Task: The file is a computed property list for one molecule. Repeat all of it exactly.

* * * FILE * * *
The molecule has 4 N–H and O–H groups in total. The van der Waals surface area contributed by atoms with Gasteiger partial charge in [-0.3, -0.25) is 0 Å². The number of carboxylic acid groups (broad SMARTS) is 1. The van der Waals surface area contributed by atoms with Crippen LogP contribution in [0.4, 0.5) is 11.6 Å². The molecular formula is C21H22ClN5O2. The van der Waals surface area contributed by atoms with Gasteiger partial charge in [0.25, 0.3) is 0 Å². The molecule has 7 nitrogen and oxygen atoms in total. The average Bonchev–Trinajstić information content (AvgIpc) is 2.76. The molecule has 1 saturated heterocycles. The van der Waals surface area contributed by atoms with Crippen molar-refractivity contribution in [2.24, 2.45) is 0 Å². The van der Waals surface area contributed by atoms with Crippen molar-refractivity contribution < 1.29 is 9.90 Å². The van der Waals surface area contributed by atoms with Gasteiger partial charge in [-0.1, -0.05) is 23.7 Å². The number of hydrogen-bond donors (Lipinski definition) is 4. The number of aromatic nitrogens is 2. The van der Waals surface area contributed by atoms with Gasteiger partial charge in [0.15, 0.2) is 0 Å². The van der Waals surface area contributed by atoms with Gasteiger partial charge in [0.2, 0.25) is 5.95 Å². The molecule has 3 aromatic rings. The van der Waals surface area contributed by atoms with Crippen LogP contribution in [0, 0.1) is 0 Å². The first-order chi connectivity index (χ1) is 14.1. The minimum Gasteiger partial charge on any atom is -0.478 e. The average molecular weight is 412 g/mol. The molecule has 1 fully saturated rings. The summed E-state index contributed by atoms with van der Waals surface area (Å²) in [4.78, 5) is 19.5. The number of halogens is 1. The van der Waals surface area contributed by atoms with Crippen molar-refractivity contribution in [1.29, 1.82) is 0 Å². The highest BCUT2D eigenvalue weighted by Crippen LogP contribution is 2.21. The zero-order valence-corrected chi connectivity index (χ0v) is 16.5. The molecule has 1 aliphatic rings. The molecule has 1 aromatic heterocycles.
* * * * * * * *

The molecule has 4 N–H and O–H groups in total. The van der Waals surface area contributed by atoms with Gasteiger partial charge in [-0.3, -0.25) is 0 Å². The number of carboxylic acid groups (broad SMARTS) is 1. The van der Waals surface area contributed by atoms with Crippen LogP contribution in [0.4, 0.5) is 11.6 Å². The molecular formula is C21H22ClN5O2. The van der Waals surface area contributed by atoms with Gasteiger partial charge in [0.25, 0.3) is 0 Å². The molecule has 7 nitrogen and oxygen atoms in total. The average Bonchev–Trinajstić information content (AvgIpc) is 2.76. The molecule has 1 saturated heterocycles. The van der Waals surface area contributed by atoms with Crippen molar-refractivity contribution in [2.24, 2.45) is 0 Å². The van der Waals surface area contributed by atoms with Crippen molar-refractivity contribution < 1.29 is 9.90 Å². The van der Waals surface area contributed by atoms with Gasteiger partial charge in [-0.1, -0.05) is 23.7 Å². The number of hydrogen-bond donors (Lipinski definition) is 4. The number of aromatic nitrogens is 2. The van der Waals surface area contributed by atoms with Gasteiger partial charge in [0.15, 0.2) is 0 Å². The van der Waals surface area contributed by atoms with Gasteiger partial charge in [0.2, 0.25) is 5.95 Å². The molecule has 3 aromatic rings. The van der Waals surface area contributed by atoms with Crippen LogP contribution in [0, 0.1) is 0 Å². The first-order chi connectivity index (χ1) is 14.1. The minimum Gasteiger partial charge on any atom is -0.478 e. The average molecular weight is 412 g/mol. The molecule has 1 fully saturated rings. The summed E-state index contributed by atoms with van der Waals surface area (Å²) in [4.78, 5) is 19.5. The number of halogens is 1. The van der Waals surface area contributed by atoms with Crippen molar-refractivity contribution in [1.29, 1.82) is 0 Å². The highest BCUT2D eigenvalue weighted by Crippen LogP contribution is 2.21. The zero-order valence-corrected chi connectivity index (χ0v) is 16.5. The molecule has 1 aliphatic rings. The molecule has 1 aromatic heterocycles.